And that’s why Thomas held a fundraiser/sale of his book, Retinafy, and donated 100% of the sales ($1,044) to Ferguson, MO schools, too. An urgent need.

Ours Donors Choose donations are typically for books, science equipment, and cultural experiences… because those are the things that help kids transcend shitty circumstances. You probably know I’m not a fan of schooling in general, but the fact remains that these kids need a safe place with books and paper and markers and food so they can transcend shitty circumstances, a mere accident of birth.

There’s no way to grow up believing in the power of learning if your schools can’t even give you anything to read, and nothing to write on.

local school kids with donated books

Actual local kids with the actual books our actual donations bought them, plus a scary but identity protecting face blur.

Heifer International helps give a leg up to people who can then help themselves. And so does Fresh Artists, a local charity that helps kids use the power of their own art to raise money for schools’ art programs.

Project Night Night is “non-urgent” — it doesn’t save a life or support education, but my hope is that they help vulnerable kids feel a little bit of hope and dignity. 

2014 vs 2013

That’s a lot of money. But I had planned for it to be more.

Last year I wrote that I wanted to be more systematic and strategic with our giving. I wanted to double our percentage of giving. We didn’t hit that mark.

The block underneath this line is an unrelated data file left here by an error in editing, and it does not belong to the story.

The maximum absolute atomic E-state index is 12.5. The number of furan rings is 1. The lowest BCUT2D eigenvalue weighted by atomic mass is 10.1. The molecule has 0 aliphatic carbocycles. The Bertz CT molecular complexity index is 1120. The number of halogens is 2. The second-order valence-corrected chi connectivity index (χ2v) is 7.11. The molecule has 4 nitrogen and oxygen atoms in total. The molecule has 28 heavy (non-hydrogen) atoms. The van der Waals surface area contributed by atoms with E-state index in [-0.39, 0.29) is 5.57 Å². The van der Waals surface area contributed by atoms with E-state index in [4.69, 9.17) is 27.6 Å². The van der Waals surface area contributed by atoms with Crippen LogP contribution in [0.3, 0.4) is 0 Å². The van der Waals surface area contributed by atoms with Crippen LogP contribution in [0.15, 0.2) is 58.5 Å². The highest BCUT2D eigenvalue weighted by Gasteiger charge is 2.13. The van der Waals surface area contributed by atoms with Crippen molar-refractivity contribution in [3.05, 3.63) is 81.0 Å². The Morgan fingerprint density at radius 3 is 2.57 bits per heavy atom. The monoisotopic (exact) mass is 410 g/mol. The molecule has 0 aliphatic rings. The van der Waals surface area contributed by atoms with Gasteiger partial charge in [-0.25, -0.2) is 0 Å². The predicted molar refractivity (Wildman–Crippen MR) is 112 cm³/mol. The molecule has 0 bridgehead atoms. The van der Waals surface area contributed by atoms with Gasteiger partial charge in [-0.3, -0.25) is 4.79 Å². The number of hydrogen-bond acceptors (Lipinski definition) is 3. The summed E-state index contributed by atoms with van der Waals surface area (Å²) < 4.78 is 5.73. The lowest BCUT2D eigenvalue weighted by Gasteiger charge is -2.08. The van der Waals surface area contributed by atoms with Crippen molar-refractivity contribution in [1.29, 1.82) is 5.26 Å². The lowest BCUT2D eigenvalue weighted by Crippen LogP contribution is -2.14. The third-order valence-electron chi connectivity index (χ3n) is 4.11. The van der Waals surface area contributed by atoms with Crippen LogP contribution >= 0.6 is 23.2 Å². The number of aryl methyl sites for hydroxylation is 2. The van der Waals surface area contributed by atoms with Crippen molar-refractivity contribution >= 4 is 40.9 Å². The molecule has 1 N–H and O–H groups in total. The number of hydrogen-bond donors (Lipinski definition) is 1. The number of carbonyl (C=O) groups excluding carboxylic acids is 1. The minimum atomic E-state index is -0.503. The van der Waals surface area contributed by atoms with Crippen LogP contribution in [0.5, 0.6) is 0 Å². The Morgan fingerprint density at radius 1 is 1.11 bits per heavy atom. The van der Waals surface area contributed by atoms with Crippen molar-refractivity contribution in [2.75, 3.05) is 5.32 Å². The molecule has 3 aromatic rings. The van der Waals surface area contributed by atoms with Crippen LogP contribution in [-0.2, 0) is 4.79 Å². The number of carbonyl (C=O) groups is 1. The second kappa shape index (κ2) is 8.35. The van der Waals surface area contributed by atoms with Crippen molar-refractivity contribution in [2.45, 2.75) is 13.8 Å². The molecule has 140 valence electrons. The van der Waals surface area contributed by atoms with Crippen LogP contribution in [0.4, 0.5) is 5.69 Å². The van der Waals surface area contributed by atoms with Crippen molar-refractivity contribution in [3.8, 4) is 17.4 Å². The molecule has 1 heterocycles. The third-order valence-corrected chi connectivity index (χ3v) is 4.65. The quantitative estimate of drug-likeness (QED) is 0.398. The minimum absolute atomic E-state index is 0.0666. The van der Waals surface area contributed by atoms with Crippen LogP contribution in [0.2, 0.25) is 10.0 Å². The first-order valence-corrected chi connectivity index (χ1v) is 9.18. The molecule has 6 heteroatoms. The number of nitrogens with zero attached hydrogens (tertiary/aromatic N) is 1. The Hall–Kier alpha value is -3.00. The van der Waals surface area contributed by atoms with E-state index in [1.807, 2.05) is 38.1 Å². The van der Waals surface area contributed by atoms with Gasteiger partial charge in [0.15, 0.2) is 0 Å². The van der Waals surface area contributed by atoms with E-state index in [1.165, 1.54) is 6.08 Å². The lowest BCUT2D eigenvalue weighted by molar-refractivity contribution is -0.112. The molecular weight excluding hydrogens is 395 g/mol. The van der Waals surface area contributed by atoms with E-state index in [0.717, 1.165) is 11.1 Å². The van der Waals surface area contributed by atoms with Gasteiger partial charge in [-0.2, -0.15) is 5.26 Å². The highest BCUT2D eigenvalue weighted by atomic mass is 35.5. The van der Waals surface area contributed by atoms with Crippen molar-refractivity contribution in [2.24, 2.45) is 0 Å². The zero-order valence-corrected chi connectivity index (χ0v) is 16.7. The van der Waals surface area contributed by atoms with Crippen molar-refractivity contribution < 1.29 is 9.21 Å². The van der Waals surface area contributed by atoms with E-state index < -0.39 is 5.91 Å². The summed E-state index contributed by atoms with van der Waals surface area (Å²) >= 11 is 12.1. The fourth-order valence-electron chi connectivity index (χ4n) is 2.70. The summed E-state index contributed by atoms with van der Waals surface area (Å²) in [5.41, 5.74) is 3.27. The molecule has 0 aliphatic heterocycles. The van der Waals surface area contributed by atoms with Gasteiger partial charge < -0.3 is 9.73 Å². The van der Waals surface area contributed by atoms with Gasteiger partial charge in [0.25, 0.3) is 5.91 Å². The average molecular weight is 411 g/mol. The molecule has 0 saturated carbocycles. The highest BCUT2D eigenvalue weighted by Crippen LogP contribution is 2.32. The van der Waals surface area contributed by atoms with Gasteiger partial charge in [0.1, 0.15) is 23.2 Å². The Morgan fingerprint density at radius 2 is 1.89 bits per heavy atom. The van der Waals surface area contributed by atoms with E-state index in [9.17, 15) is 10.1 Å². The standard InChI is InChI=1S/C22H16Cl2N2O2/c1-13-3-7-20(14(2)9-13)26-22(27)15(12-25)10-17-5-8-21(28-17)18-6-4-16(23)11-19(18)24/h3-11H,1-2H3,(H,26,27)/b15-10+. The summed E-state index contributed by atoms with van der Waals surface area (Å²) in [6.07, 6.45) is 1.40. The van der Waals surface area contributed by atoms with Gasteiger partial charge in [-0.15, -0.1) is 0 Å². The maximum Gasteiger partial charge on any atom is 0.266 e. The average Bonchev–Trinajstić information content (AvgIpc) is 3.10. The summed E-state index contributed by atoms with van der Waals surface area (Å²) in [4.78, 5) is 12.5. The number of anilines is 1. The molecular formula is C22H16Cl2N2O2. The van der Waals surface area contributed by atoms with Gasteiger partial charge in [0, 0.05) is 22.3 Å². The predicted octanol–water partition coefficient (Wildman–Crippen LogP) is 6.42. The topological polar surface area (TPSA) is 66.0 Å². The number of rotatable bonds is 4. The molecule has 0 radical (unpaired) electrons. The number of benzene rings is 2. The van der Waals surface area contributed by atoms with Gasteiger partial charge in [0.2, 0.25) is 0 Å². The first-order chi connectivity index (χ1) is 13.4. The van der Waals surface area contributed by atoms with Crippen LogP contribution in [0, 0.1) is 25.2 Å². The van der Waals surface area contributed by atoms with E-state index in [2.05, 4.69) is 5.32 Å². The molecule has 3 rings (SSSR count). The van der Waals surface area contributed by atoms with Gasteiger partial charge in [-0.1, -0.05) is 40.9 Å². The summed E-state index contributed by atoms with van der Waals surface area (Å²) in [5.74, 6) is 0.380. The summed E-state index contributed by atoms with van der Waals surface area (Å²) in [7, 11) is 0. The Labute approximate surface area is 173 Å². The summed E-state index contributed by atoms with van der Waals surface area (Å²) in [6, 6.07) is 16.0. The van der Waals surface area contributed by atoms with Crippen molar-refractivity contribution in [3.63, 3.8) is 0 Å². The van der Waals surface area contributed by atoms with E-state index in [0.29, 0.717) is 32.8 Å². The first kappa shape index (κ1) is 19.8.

I’ll be frank: This year blew for me, health-wise, and I didn’t achieve almost anything I wanted to. I’ve been extra tired all year. I spent August to mid-November with, essentially, a concussion. We also had large unexpected expenses and chaos (having to SURPRISE! move offices and start a construction project on a bare space, for example).

But we did up our monthly subscription to Donors Choose; we did donate all the profits from BaconBiz to Donors Choose, and we did do a little  “fund drive” at the conference (which was a flop, but next year we’ll do better), and Thomas did do a sale specifically to raise money for Ferguson schoolkids, and I did donate quite a bit of my time to help build a recurring revenue stream for a local charity. 

We did do better than last year. By a fair amount: 

  • We went from donating $11,182 (2013) to $20,089 (2014)
  • We went from ~1.9% of our gross to ~2.9% (est)

Plus some of our donations of time and money will keep producing results for years (Kiva and Rooster Soup Co). 

This January, we will set up the processes to do even better in 2015.

Your turn

Simply by being born into a country, a state, a city, a family where we can learn, in a place where we were not cut down as children by endless war, where we can advance based on skills and not parentage, where we can have books and computers and internet… we are lucky.

Time to spread it around.

What charitable giving or work have you done in 2014?

What will you do in 2015?